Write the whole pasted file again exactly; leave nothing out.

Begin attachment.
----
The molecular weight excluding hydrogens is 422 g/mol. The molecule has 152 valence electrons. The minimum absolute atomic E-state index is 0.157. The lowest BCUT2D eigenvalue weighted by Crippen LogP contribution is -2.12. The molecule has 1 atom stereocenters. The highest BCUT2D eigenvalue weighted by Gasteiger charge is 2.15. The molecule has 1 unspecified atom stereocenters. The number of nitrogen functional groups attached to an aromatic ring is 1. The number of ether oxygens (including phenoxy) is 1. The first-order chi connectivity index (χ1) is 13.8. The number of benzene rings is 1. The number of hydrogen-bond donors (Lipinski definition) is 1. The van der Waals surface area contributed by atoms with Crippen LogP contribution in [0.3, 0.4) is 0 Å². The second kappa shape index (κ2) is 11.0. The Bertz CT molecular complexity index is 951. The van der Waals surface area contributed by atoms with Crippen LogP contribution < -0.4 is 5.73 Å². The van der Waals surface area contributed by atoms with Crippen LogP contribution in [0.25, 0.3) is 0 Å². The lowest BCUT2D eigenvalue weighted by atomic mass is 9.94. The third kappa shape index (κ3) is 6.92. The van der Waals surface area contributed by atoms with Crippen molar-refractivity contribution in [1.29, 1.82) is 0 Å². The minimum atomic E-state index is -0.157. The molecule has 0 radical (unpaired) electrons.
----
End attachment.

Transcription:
The molecular weight excluding hydrogens is 422 g/mol. The molecule has 152 valence electrons. The minimum absolute atomic E-state index is 0.157. The lowest BCUT2D eigenvalue weighted by Crippen LogP contribution is -2.12. The molecule has 1 atom stereocenters. The highest BCUT2D eigenvalue weighted by Gasteiger charge is 2.15. The molecule has 1 unspecified atom stereocenters. The number of nitrogen functional groups attached to an aromatic ring is 1. The number of ether oxygens (including phenoxy) is 1. The first-order chi connectivity index (χ1) is 13.8. The number of benzene rings is 1. The number of hydrogen-bond donors (Lipinski definition) is 1. The van der Waals surface area contributed by atoms with Crippen LogP contribution in [0.3, 0.4) is 0 Å². The second kappa shape index (κ2) is 11.0. The Bertz CT molecular complexity index is 951. The van der Waals surface area contributed by atoms with Crippen LogP contribution < -0.4 is 5.73 Å². The van der Waals surface area contributed by atoms with Crippen LogP contribution in [0.25, 0.3) is 0 Å². The lowest BCUT2D eigenvalue weighted by atomic mass is 9.94. The third kappa shape index (κ3) is 6.92. The van der Waals surface area contributed by atoms with Crippen molar-refractivity contribution in [1.29, 1.82) is 0 Å². The minimum atomic E-state index is -0.157. The molecule has 0 radical (unpaired) electrons.